wdwco@vancouverunitarians.ca

Trust Checklist for Big Projects and Complex Decisions (DMTF Weekly Lesson #2)

From: The Decision-Making Task Force report, UCV’s Redevelopment Exploration 2016 –2020: 

A Review of the Process with Lessons for the Future

  • Is there trust and support for the leadership of the project? Is there a process to build trust and robust buy-in for the leaders’ decision-making?
  • Is there explicit commitment from all members to trust in the good intentions of everyone involved?
  • Is there transparency of the board’s processes and role in the project?
  • Is the minister’s position on the project clear (or are their reasons for not taking a position clear)?
  • Is the board sufficiently involved so that when a new board is elected, there is institutional memory of the status and history of the project, sufficient continuity of board members, and a clear record of the board’s actions regarding the project?
  • Do all members agree that regardless of how well they have followed or engaged with the process, they will respect the leadership and authority of the planning team, and will go first to that team with any concerns? Then, if not satisfied, do all agree they may next approach the overarching body?
  • Do all members commit to trust that the project leadership will be the point of contact with outside consultants, and agree to go through the project leadership team with any questions or concerns?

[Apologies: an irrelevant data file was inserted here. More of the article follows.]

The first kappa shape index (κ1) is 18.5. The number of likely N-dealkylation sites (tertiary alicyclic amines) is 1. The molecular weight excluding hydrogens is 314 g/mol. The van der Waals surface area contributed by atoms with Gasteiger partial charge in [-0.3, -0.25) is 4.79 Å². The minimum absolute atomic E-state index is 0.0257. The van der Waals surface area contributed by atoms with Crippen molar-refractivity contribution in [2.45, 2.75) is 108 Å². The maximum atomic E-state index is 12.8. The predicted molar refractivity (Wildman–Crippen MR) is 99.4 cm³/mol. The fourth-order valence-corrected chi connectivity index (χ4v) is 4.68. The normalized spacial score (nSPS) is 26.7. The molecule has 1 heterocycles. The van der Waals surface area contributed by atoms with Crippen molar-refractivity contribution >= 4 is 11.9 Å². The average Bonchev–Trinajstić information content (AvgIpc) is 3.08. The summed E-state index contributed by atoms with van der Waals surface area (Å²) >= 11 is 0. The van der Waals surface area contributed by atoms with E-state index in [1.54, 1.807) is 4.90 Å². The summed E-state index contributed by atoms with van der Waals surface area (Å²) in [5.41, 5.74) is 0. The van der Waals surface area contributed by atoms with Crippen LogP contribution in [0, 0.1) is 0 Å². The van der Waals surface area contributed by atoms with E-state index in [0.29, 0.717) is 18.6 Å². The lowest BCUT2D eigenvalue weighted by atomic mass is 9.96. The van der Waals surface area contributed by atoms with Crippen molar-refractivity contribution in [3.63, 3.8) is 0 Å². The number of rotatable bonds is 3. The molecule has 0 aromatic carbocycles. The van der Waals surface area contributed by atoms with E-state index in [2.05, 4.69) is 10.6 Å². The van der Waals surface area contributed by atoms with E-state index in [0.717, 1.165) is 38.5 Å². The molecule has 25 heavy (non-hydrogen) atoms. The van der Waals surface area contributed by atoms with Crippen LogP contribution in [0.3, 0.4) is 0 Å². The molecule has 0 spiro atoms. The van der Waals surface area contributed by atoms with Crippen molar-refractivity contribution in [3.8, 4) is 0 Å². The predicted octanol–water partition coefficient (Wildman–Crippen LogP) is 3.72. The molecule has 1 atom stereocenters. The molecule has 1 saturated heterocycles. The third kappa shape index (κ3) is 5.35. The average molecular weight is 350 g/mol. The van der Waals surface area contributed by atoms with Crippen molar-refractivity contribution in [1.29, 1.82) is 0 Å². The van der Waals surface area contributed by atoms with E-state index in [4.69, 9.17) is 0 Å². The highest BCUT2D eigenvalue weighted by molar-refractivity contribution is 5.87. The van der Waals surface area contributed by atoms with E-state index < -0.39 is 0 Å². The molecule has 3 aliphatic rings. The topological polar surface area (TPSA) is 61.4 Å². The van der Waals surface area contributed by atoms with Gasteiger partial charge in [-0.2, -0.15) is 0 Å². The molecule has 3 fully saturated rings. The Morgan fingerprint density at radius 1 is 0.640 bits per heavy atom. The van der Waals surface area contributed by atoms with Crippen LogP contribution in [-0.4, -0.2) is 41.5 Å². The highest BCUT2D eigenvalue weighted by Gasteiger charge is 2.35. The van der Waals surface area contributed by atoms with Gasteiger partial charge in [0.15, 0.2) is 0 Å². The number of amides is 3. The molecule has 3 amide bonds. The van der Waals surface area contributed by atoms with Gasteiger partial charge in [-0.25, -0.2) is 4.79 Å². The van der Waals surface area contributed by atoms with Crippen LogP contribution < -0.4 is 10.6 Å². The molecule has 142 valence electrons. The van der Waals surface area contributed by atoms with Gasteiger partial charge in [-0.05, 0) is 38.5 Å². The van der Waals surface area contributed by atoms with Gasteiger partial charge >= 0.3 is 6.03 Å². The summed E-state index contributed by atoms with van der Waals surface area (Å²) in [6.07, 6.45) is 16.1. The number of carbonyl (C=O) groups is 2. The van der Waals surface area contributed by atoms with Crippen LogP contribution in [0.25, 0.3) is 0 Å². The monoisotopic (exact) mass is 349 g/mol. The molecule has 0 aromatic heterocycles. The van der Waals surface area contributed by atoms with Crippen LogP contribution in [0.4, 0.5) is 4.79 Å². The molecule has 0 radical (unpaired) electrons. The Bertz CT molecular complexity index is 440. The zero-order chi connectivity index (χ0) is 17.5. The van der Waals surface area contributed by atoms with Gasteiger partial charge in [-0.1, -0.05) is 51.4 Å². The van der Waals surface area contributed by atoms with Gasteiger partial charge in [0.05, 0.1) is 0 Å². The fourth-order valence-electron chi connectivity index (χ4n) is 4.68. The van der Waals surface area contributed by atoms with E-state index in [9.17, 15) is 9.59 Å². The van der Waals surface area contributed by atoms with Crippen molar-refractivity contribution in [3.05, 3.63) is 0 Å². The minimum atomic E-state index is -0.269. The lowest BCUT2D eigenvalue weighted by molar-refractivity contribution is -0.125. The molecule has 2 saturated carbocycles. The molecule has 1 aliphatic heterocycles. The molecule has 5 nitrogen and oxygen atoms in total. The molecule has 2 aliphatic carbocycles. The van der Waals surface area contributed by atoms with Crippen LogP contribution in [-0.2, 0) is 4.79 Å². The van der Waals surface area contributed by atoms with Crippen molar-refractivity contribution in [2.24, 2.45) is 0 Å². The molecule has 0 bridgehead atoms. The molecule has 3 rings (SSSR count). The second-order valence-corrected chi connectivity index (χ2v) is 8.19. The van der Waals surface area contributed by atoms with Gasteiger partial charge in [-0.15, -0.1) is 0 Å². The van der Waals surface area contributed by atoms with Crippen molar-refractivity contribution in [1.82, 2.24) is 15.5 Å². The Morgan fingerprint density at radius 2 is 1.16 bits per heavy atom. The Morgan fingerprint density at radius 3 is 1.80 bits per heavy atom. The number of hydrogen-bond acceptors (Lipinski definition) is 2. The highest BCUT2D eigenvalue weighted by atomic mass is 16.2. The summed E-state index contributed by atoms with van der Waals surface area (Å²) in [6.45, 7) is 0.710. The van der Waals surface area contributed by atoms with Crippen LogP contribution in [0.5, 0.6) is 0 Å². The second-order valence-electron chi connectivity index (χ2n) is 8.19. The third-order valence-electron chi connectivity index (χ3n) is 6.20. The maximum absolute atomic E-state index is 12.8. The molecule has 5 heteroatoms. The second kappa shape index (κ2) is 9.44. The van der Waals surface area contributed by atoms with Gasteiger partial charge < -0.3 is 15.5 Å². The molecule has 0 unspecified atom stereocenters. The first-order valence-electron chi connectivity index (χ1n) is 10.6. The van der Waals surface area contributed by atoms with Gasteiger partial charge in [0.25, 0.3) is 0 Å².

• Are those who facilitate group processes trusted to hold all points of view with equal care?

Healthy Relations Checklist from the Decision-Making Task Force (DMTF Weekly Lesson #1)

Healthy Relations Checklist

*Note: these are recommendations from the Decision-Making Task Force and not all are in place as official UCV policy.

  • Do we have a recently reviewed and affirmed congregational Covenant of Healthy Relations*?
  • Is the Covenant posted prominently in UCV’s physical spaces, and easily located on the website?
  • Do all committees, task forces, and other groups agree to the Covenant as individuals and as groups?
  • Is the Covenant reviewed periodically, and is there a process for considering and incorporating feedback about the Covenant?
  • Are new members asked to review and agree to the Covenant of Healthy Relations?
  • Is there at least one service per year devoted to the Covenant of Healthy Relations?
  • Does the Covenant include a system to track, intervene, and follow up on concerns and conflicts?
  • Is there a process for addressing conduct that does not uphold the Covenant, including recommended actions that bystanders can take?
  • Has a healthy relations advocacy team been established as a consistent presence in the community?

When a big project or decision-making process is undertaken:

  • is there conscious commitment of UCV leaders, project leaders, and congregation members to abide by the Covenant of Healthy Relations throughout the process?
  • are we collectively committed to a healthy process, and do we all collectively commit ourselves to taking individual and collective responsibility for making it work?
  • is a “healthy process” clearly described (and posted/circulated) so that all know what we are committing to?
  • as UCV members, do we put the collective community’s needs over our own personal preferences?
  • do members commit to sharing information that is (and can be confirmed to be) as factually accurate as possible? When errors in information and assumptions have been identified, do members agree that they will withdraw erroneous material?